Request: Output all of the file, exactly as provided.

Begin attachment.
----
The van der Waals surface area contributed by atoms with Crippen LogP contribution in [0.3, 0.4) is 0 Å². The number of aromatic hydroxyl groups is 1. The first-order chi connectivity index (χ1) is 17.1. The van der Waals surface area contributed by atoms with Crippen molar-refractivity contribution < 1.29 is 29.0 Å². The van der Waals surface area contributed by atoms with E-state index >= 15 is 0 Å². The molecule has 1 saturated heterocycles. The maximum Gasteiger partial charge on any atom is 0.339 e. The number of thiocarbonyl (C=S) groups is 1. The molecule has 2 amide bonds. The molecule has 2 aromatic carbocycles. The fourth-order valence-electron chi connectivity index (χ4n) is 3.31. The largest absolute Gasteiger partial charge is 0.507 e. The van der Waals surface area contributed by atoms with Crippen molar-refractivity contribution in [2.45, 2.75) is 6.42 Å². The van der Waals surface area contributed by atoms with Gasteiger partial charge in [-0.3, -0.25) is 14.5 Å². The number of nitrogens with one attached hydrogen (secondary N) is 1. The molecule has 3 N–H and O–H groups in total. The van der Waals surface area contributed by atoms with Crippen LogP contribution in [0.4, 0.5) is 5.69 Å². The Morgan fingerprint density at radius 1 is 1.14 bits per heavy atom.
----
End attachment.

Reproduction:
The van der Waals surface area contributed by atoms with Crippen LogP contribution in [0.3, 0.4) is 0 Å². The number of aromatic hydroxyl groups is 1. The first-order chi connectivity index (χ1) is 17.1. The van der Waals surface area contributed by atoms with Crippen molar-refractivity contribution < 1.29 is 29.0 Å². The van der Waals surface area contributed by atoms with E-state index >= 15 is 0 Å². The molecule has 1 saturated heterocycles. The maximum Gasteiger partial charge on any atom is 0.339 e. The number of thiocarbonyl (C=S) groups is 1. The molecule has 2 amide bonds. The molecule has 2 aromatic carbocycles. The fourth-order valence-electron chi connectivity index (χ4n) is 3.31. The largest absolute Gasteiger partial charge is 0.507 e. The van der Waals surface area contributed by atoms with Crippen molar-refractivity contribution in [2.45, 2.75) is 6.42 Å². The van der Waals surface area contributed by atoms with Gasteiger partial charge in [-0.3, -0.25) is 14.5 Å². The number of nitrogens with one attached hydrogen (secondary N) is 1. The molecule has 3 N–H and O–H groups in total. The van der Waals surface area contributed by atoms with Crippen LogP contribution in [0.4, 0.5) is 5.69 Å². The Morgan fingerprint density at radius 1 is 1.14 bits per heavy atom.